Why Was the Introduction of European Firearms to Japan Such a Success?
If you’re wondering why the introduction of European firearms to Japan was such a success, you’re not alone. It occurred during a period of new feudalism, which also coincided with the rise of China’s military. The Chinese had long believed themselves to be self-sufficient and the concept of commerce offended their Confucian values. Furthermore, taxes on manufactured goods were high.
Portugal’s influence on Japan’s history is best understood during the early Edo period (1615-1868). In 1543, a Portuguese military officer, Takashima Shuhan, introduced flintlock rifles to the country, which quickly became popular among warlords. This lead to a period of intense development. By the late sixteenth century, local firearms manufacturing increased dramatically. As a result, Japan developed the Murata rifle, which derived from the French Fusil Gras mle 1874. By the early nineteenth century, the military had the means to build new weapons, including shotguns and rifles.
The Portuguese were the first Europeans to reach Japan, in 1543. They settled at the southern tip of Tanegashima Island and quickly introduced firearms to the population. In addition to the introduction of firearms, Portugal also led the way in developing and applying various 15th century innovations. The caravel, a ship capable of sailing against the wind, became a revolutionary development in navigation. The success of the American colonies also led to a rise in prices for goods and weapons.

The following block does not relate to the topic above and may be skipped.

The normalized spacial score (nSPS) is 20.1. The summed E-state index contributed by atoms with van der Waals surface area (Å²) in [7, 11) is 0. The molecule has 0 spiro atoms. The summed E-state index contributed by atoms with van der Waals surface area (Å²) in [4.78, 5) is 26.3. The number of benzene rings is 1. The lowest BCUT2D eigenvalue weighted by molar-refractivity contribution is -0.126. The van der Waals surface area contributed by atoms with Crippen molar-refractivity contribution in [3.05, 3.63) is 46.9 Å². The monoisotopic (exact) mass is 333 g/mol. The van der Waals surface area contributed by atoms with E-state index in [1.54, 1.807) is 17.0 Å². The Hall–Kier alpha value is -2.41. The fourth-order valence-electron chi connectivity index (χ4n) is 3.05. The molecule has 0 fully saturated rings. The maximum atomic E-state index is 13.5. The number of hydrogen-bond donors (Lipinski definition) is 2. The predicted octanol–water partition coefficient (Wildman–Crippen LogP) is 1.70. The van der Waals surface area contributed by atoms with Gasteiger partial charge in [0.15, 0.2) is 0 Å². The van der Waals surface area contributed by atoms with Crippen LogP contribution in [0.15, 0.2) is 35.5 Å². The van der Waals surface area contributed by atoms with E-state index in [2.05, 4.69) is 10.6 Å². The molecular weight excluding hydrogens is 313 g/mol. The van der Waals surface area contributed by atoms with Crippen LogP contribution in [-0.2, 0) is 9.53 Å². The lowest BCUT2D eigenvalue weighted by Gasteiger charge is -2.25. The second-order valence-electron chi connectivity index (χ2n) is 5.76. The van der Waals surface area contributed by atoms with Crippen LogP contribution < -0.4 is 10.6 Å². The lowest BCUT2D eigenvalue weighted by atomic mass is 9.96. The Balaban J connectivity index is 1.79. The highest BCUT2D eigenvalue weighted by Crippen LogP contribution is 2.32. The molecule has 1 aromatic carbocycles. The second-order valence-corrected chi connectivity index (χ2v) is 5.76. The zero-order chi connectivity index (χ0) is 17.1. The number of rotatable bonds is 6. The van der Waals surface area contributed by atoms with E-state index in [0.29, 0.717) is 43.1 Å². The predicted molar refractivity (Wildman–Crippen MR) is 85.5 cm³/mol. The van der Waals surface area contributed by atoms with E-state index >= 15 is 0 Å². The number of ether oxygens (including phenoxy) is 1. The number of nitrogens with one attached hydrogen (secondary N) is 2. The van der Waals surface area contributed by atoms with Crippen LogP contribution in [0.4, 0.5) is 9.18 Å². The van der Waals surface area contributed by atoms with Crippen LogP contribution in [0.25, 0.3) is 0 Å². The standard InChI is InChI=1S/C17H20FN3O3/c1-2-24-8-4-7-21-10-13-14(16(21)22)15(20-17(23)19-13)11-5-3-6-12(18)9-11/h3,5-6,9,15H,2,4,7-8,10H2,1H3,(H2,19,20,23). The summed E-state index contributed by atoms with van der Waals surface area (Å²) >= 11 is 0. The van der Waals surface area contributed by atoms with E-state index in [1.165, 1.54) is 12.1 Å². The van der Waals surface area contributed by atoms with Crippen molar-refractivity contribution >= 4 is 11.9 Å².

In 1858, the U.S. Embassy in Japan established diplomatic relations with the Japanese. In a subsequent mission, Japan sent its first delegation to the Western world, a group of delegates, to trade the Harris Treaty. This led to a close relationship between the two nations. They later signed the first true commercial treaty and continued to cooperate with each other. If this was the first time that European firearms had made their way to Japan, the war would likely have continued much longer.
Japan experienced an economic depression after the end of World War I, and it was this period that led to the introduction of European firearms. A political party government, characterized by corruption and untrustworthy behavior, was unable to control the advanced industrial sector. In the face of these economic troubles, the top leadership shifted its focus to foreign affairs and modernization. These changes had dramatic effects on the entire society.
The Dutch, on the other hand, helped introduce European firearms to Japan. They were responsible for the introduction of European firearms in Japan, but they also provided a much-needed outlet for samurai. The Dutch settlers in Japan later traded guns for slaves, which is why the Dutch were so successful. These trades prompted scholarly study and popular interest in the Dutch goods.